A Queensland judge recuperating in Japan so appreciated the coolness and utility of the house in which he stayed, that he decided to buy one — and ship it back to Brisbane.
Within the year, three carpenters and two plasterers from Japan arrived to assemble the flatpack. This was brave of them since in those times, the Japanese Foreign Ministry warned its citizens that “Australia was so unknown and uncivilised that Japanese nationals travelling there risked being deceived and exploited.”
When the house’s assembly was accomplished, the judge surveyed with appreciation a single-storied dwelling of about 18m x 14.5m, which was raised off the ground, with an exterior of unpainted timber and white plaster, surmounted by a distinctive dark-tiled roof with elaborately carved end-tiles, and a step-down over the surrounding veranda.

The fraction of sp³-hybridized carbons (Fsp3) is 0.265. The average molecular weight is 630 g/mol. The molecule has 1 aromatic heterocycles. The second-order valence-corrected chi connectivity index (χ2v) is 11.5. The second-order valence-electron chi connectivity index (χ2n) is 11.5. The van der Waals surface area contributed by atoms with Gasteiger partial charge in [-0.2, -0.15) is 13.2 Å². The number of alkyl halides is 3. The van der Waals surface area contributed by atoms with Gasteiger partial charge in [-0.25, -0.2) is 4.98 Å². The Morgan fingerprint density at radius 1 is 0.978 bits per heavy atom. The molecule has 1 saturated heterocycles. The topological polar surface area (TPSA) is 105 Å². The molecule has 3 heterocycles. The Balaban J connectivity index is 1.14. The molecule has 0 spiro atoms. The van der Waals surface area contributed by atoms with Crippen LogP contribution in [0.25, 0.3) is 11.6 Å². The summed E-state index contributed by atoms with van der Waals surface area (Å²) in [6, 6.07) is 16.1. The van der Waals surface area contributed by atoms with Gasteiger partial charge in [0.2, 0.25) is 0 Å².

This innovative architectural arrival, which was named Yeddo, was positioned on a sloping block overlooking the Brisbane River towards Kangaroo Point, bordered by Bowen Terrace, Langshaw Street and Gilbey Lane.
It became known locally as ‘the Japanese house’. Naturally, there is so much more to this remarkable story—and as a society we were to hear all about it in June, but then along came a pandemic.
Nevertheless, the proposed speaker, Brisbane writer/researcher Jill Barker , looks forward to speaking to the society when the viral dust has settled.
In the meantime, why not read her informative article about the house which appeared in the Griffith Review.“I would still like to give the talk,” says Jill. “There are other details and angles and images to the story that are not covered in the article.